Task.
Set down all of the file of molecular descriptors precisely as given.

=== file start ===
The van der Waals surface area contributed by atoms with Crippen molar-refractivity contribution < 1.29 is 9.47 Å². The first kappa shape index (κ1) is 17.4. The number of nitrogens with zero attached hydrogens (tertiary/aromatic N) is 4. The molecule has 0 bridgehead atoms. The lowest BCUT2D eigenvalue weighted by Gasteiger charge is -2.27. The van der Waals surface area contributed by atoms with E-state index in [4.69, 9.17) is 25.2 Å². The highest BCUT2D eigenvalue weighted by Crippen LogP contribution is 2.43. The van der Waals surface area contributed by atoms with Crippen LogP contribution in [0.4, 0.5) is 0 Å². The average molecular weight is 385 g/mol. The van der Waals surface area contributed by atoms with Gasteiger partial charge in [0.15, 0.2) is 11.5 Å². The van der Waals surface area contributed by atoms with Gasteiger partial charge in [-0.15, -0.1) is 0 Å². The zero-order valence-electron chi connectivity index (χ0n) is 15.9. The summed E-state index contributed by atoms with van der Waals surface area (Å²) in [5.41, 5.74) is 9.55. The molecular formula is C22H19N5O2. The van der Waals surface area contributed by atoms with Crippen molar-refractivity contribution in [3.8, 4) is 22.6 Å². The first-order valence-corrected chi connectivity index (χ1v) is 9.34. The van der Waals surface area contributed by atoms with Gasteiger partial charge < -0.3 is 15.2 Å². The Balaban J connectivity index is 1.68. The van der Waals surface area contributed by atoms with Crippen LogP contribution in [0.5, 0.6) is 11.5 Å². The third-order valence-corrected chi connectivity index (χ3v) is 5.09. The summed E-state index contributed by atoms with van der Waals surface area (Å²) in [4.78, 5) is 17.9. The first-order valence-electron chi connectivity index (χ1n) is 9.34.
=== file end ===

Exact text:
The van der Waals surface area contributed by atoms with Crippen molar-refractivity contribution < 1.29 is 9.47 Å². The first kappa shape index (κ1) is 17.4. The number of nitrogens with zero attached hydrogens (tertiary/aromatic N) is 4. The molecule has 0 bridgehead atoms. The lowest BCUT2D eigenvalue weighted by Gasteiger charge is -2.27. The van der Waals surface area contributed by atoms with E-state index in [4.69, 9.17) is 25.2 Å². The highest BCUT2D eigenvalue weighted by Crippen LogP contribution is 2.43. The van der Waals surface area contributed by atoms with Crippen LogP contribution in [0.4, 0.5) is 0 Å². The average molecular weight is 385 g/mol. The van der Waals surface area contributed by atoms with Gasteiger partial charge in [0.15, 0.2) is 11.5 Å². The van der Waals surface area contributed by atoms with Gasteiger partial charge in [-0.15, -0.1) is 0 Å². The zero-order valence-electron chi connectivity index (χ0n) is 15.9. The summed E-state index contributed by atoms with van der Waals surface area (Å²) in [5.41, 5.74) is 9.55. The molecular formula is C22H19N5O2. The van der Waals surface area contributed by atoms with Crippen molar-refractivity contribution in [3.8, 4) is 22.6 Å². The first-order valence-corrected chi connectivity index (χ1v) is 9.34. The van der Waals surface area contributed by atoms with Gasteiger partial charge < -0.3 is 15.2 Å². The Balaban J connectivity index is 1.68. The van der Waals surface area contributed by atoms with Crippen LogP contribution in [0.5, 0.6) is 11.5 Å². The third-order valence-corrected chi connectivity index (χ3v) is 5.09. The summed E-state index contributed by atoms with van der Waals surface area (Å²) in [4.78, 5) is 17.9. The first-order valence-electron chi connectivity index (χ1n) is 9.34.